I think any decision to have children should not be made lightly - it is a HUGE responsibility, no pay, lack of sleep, getting up in the night when they are ill, having to sort out school holiday cover, having little time to yourself, having to ensure values etc, etc................BUT when you see their faces light up, smiling, sleeping all tucked up at night - well - thats what makes parenting worthwhile - for me at least. To feel unconditional love from your child is something so special. :P

Sorry for going on - but as you can see - I love my children and would not be without them. I have a sister who is 2 years younger than me at 33 and she says she doesn't want children - and I respect her for that - shee has a career and enjoys having no ties...I think its down to the individual's choice.

I'm waffling again..

Sue - Cardiff - UK :blink:

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Having kids makes you less selfish. You suddenly forget about the stuff you want and you focus in on their needs. Very powerful. There is a lot of learning curves to navigate but I wouldn't trade my girls for the world. Seeing how they learn, what they observe, how they pick up on my sayings, really fun stuff.

Hey Johnny and Sue, your posts gave me goosebumps, so sweet.

Don't kids just hug your heart?

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If we defined having children by what it costs in cash there would be an end to the human race, you will always find a way to manage and believe me where this is a will there is always a way.

My son is 14yrs and has been going through the hormonal stage for at least the past 2 years, he is very mature for his age, looks more like 16 than 14 and i do tend to forget he is still a child. There are times when my husband and i lose our rag with him because he is acting like a child, then we have to remember he is a child and is allowed to make mistakes and be a bolshy teenager, as long as he learns from these mistakes. Then there`s the times when we go clothes shopping and everything i pick off the rail he hates, he wants the named gear that costs a fortune, the trainers that cost the earth. Then there`s the compromise and the cheeky smile because he got what he really wanted in the first place, he just new how to work me round.

I look around my living room and see the photo`s of him from when he was born to now, blonde curls you would die for, front teeth missing ( the notes he left for the tooth fairy really embarrass him now ) then as he gets older the curls have disappeared and he has started to grow a moustache. He started to ask about shaving at the tender age of 12. The other kids at school had noticed the tache and he didn`t want the attention, my husband tried his best to persuade him not to shave but one day i realised he had shaved, apparrently 2 weeks previously.He is now shaving 2-3 times a week.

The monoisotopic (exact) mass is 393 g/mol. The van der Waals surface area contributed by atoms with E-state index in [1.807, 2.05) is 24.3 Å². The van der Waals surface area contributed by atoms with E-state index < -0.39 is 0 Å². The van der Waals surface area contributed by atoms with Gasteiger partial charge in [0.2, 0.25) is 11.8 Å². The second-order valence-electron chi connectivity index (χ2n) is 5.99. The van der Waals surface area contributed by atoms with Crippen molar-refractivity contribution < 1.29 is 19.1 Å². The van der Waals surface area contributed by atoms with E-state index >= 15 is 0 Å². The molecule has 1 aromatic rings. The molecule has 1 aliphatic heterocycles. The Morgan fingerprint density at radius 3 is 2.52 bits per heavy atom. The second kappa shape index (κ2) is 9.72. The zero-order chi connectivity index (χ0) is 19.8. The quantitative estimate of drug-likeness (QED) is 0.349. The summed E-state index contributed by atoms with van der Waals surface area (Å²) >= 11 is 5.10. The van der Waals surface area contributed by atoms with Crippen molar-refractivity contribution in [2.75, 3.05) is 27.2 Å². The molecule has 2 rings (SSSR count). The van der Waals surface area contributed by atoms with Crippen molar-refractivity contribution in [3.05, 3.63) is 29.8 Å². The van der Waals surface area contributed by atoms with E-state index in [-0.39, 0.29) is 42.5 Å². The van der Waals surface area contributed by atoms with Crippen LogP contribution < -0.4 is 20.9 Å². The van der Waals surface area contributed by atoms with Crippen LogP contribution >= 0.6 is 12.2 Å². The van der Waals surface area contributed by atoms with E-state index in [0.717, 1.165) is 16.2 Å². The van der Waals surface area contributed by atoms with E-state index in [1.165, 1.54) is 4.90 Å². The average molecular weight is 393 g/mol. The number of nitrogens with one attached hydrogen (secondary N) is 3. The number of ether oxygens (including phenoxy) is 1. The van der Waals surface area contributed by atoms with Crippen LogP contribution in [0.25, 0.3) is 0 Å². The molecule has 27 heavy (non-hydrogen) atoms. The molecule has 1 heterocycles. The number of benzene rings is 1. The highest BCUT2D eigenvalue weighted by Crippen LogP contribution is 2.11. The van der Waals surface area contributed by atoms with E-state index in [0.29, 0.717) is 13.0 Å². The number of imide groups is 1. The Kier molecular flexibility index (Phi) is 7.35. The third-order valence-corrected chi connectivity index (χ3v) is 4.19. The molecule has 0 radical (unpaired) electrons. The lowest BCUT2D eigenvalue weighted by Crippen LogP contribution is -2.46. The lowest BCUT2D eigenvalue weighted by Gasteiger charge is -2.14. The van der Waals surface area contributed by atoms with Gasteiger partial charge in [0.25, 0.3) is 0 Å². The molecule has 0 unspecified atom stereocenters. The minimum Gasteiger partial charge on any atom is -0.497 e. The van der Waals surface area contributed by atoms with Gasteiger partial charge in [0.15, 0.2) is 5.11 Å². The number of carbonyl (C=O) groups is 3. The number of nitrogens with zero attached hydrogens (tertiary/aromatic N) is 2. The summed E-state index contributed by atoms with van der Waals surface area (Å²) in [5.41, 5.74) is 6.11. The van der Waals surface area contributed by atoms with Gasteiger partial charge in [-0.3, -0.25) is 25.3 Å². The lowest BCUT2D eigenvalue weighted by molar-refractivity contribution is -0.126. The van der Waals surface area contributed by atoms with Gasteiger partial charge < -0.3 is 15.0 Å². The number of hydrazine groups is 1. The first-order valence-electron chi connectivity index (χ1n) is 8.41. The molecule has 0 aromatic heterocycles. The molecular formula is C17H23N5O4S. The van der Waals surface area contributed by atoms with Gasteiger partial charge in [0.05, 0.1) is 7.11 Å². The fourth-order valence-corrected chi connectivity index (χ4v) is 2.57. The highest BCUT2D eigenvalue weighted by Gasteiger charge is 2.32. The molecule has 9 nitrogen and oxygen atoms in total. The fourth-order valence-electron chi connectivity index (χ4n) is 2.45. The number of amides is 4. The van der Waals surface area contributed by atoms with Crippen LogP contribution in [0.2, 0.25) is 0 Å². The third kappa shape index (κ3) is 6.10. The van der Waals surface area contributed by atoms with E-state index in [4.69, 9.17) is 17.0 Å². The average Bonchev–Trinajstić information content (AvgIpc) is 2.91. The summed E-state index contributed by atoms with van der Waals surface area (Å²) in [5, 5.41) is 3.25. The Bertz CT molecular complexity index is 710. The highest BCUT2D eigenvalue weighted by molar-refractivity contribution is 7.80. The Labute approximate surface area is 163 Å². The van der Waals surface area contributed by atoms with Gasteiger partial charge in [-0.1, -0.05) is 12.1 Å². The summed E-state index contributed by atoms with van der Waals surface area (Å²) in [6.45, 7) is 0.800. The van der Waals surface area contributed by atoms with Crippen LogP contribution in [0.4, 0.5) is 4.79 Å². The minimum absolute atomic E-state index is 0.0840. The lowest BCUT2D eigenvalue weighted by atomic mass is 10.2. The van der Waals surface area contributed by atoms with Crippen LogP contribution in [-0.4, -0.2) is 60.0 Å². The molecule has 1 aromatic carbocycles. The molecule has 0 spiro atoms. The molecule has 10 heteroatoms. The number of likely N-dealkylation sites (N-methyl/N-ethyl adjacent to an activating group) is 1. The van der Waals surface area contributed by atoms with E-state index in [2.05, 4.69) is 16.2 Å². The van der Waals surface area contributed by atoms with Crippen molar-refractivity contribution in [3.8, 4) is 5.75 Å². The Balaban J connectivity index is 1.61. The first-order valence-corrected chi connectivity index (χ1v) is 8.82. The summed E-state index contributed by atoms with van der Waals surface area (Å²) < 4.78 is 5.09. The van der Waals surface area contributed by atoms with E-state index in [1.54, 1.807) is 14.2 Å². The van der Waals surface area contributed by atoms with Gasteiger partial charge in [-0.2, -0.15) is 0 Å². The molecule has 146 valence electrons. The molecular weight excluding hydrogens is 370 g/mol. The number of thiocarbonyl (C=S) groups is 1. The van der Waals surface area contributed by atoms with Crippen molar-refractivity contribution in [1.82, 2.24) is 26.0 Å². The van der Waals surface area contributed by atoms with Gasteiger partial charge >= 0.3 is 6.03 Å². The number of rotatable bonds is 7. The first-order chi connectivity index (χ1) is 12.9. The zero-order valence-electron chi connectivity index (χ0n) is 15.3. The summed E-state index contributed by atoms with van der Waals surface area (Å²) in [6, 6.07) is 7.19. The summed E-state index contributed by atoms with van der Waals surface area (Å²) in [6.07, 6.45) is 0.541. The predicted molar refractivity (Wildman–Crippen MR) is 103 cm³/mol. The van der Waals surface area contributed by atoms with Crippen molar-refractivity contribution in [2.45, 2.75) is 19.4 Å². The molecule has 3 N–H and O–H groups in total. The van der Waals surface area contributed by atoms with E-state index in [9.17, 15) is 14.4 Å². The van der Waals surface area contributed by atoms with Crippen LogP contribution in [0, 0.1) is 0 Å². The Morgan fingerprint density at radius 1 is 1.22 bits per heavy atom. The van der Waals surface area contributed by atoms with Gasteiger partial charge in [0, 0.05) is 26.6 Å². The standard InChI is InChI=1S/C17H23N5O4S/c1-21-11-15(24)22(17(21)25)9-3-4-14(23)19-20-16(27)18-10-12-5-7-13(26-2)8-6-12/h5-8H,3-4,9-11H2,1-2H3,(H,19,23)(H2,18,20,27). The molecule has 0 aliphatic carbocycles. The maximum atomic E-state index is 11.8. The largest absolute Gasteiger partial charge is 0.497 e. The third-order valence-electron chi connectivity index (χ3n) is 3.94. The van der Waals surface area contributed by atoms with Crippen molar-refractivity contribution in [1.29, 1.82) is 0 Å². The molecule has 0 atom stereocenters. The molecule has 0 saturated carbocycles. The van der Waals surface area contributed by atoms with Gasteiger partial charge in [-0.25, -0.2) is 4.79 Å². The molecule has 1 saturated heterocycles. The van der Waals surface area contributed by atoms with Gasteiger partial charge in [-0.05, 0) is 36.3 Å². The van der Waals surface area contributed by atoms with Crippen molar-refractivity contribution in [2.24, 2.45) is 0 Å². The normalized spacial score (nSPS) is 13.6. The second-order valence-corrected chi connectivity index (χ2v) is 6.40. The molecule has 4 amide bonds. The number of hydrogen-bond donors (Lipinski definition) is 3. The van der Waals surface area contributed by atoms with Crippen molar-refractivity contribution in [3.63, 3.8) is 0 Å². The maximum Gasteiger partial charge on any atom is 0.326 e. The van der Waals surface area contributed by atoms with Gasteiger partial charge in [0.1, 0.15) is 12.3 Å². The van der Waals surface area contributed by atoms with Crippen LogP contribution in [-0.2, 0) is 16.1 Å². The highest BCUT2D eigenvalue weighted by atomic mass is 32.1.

He came back from a school holiday trip to Spain like a love sick puppy, he had got to know a young girl form the year below him in school, it didn`t last long.

We have the pc in the living room, cramped though it maybe, i like to keep an eye on who he is chatting to, i know his passwords etc, even though i have the parental controls, i think teenagers can find ways around these, he is certainly more pc savvy than i am.

I could go on forever, it doesn`t matter, he is my son, i worry about him all the time, why? COS I LOVE HIM. He is worth more to me than any riches.

I don`t think any the less of someone who decides they don`t want children, each to their own.

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Hi Mandy

'I don't think I'd be a very good mother'

IMO, the fact you are giving concious thought to the pro's and con's tell's me that you would make a good mother.

Now if you'll excuse me :D

Johnny, sounds a good deal, I'll save up and order another two children :D

Seriously, I always thought the amount my children have cost us was an investment. Both my son (29 years old) and my daughter (26) have caused us pain and heartache, those situations I can count on my fingers. But I cannot count on my fingers the times they have made us happy, supported us and made us laugh; and they still do.

Our secret's of child rearing was to give them love, grow and learn with them and do our best for them. We hoped they would do these things for us, but didn't expect it of them. We have and are rewarded every minute of every day of their lives.

They even laugh at my jokes :D

IMO, again; go for it! And enjoy your children.

Best regards

Steve

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My gut reaction is very similar to Johnnys....my four kids are the world to me. But then again, I have known I wanted them since I was a toddler myself. (and having spina bifida, it wasnt a given!)

I used to tell people that the selflessness and intense love would follow the birth of your child...it was a given, because that is what *I* experienced. But since then I have had a sister who has two boys and I am not sure she should have had kids. She loves them, I have no doubt. But she is still self absorbed, to the point of neglecting the boys sometimes, I feel. Luckily for my precious nephews they have an aunt nearby (my other sister) who is VERY nurturing, and terrific grandparents nearby, not to mention a great dad. All this to say I now feel like you have to GO INTO parenthood knowing that you will come second now. Every child deserves to be planned and wanted, and that includes setting up your life so that he can be provided for well, for the first 18 years. Not necessarily even financially, although that is important....but we barely scraped by when our first two were babies, and I think they didnt even notice, being surrounded by two loving parents who met their emotional needs. (heck, babies prefer to play with pots and pans over new toys anyway!)